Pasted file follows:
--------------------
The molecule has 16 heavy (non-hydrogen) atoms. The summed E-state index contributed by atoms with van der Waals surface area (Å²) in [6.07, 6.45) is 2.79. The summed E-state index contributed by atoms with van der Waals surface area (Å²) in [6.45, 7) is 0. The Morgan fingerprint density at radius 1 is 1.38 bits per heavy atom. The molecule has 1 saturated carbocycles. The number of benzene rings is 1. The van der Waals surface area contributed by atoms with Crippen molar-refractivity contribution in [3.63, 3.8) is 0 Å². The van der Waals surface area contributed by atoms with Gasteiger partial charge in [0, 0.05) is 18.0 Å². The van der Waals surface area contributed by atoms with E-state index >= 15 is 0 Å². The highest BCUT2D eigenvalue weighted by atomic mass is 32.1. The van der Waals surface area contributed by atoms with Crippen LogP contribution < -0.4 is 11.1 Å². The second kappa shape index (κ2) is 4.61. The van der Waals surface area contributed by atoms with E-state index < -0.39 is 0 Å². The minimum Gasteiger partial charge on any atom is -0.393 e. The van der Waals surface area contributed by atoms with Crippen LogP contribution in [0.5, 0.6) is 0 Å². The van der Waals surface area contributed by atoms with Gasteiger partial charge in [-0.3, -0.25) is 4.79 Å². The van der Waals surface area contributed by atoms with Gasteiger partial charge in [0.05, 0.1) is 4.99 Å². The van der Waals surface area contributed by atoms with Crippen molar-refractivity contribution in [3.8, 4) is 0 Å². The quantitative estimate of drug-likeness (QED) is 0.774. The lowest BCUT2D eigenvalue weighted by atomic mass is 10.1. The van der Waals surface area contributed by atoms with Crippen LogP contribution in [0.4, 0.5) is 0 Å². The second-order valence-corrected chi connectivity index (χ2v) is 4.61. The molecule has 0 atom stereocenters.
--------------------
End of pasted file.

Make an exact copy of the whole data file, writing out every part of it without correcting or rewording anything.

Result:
The molecule has 16 heavy (non-hydrogen) atoms. The summed E-state index contributed by atoms with van der Waals surface area (Å²) in [6.07, 6.45) is 2.79. The summed E-state index contributed by atoms with van der Waals surface area (Å²) in [6.45, 7) is 0. The Morgan fingerprint density at radius 1 is 1.38 bits per heavy atom. The molecule has 1 saturated carbocycles. The number of benzene rings is 1. The van der Waals surface area contributed by atoms with Crippen molar-refractivity contribution in [3.63, 3.8) is 0 Å². The van der Waals surface area contributed by atoms with Gasteiger partial charge in [0, 0.05) is 18.0 Å². The van der Waals surface area contributed by atoms with E-state index >= 15 is 0 Å². The highest BCUT2D eigenvalue weighted by atomic mass is 32.1. The van der Waals surface area contributed by atoms with Crippen LogP contribution < -0.4 is 11.1 Å². The second kappa shape index (κ2) is 4.61. The van der Waals surface area contributed by atoms with E-state index < -0.39 is 0 Å². The minimum Gasteiger partial charge on any atom is -0.393 e. The van der Waals surface area contributed by atoms with Crippen LogP contribution in [0.5, 0.6) is 0 Å². The van der Waals surface area contributed by atoms with Gasteiger partial charge in [-0.3, -0.25) is 4.79 Å². The van der Waals surface area contributed by atoms with Gasteiger partial charge in [0.05, 0.1) is 4.99 Å². The van der Waals surface area contributed by atoms with Crippen molar-refractivity contribution in [3.8, 4) is 0 Å². The quantitative estimate of drug-likeness (QED) is 0.774. The lowest BCUT2D eigenvalue weighted by atomic mass is 10.1. The van der Waals surface area contributed by atoms with Crippen LogP contribution in [0.4, 0.5) is 0 Å². The second-order valence-corrected chi connectivity index (χ2v) is 4.61. The molecule has 0 atom stereocenters.